Neanderthals spread diverse cultures across Eurasia (before we came along)
news.movim.eu / ArsTechnica · Wednesday, 22 February - 17:14 · 1 minute
Two recent studies of Neanderthal archaeological sites (one on the coast of Portugal and one in central Germany) demonstrate yet again that our extinct cousins were smarter and more adaptable than we’ve often given them credit for. One study found that Neanderthals living on the coast of Portugal 90,000 years ago roasted brown crabs—a meal that’s still a delicacy on the Iberian coast today. The other showed that 125,000 years ago, large groups of Neanderthals came together to take down enormous Ice Age elephants in what’s now central Germany.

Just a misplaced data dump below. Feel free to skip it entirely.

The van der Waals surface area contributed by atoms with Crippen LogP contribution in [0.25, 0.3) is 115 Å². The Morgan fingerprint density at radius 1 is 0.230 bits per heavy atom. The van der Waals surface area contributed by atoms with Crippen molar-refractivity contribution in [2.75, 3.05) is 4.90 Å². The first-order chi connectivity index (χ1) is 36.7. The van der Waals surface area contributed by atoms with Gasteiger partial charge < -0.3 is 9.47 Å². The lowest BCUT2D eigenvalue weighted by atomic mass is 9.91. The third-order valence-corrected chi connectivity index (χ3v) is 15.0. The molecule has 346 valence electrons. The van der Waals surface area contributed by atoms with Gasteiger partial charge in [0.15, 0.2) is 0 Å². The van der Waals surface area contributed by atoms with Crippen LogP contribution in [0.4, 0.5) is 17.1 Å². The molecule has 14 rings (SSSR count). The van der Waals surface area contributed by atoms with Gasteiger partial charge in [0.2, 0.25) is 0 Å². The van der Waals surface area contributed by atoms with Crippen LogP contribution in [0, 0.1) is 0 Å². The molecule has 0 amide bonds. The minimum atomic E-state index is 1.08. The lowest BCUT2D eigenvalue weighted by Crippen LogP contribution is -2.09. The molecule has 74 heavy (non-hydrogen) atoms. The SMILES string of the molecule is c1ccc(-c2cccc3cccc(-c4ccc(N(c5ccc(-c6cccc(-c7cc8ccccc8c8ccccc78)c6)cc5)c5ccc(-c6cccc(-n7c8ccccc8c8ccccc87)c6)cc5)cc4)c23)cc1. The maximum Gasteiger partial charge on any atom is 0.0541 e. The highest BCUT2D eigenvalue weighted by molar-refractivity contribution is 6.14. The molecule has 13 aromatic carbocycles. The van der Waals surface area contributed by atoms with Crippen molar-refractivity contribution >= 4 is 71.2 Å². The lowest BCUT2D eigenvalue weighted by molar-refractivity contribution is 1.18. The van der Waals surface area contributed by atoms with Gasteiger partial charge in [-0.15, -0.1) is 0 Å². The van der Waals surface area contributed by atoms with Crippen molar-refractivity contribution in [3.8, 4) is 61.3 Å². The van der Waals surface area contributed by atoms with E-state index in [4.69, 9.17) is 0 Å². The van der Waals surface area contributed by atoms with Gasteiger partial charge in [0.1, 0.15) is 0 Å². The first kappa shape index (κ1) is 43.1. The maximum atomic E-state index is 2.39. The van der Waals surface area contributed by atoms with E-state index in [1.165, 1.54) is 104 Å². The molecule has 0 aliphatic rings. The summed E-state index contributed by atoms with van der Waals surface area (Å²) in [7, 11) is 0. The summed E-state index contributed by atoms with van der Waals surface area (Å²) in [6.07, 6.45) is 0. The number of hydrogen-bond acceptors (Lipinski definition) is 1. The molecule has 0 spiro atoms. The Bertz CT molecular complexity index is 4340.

Individually, both discoveries are fascinating glimpses into the lives of a species that's hauntingly similar to our own. But to really understand the most important thing these Neanderthal diet discoveries tell us, we have to look at them together. Together, they show that Neanderthals in different parts of Europe had distinct cultures and ways of life—at least as diverse as the cultures that now occupy the same lands.
Neanderthal beach party
On the Iberian coast 90,000 years ago, groups of Neanderthals living in the Gruta de Figueira Brava cave spent their summers catching brown crabs in tide pools along the nearby shore, then feasting on crab roasted over hot coals back in the cave.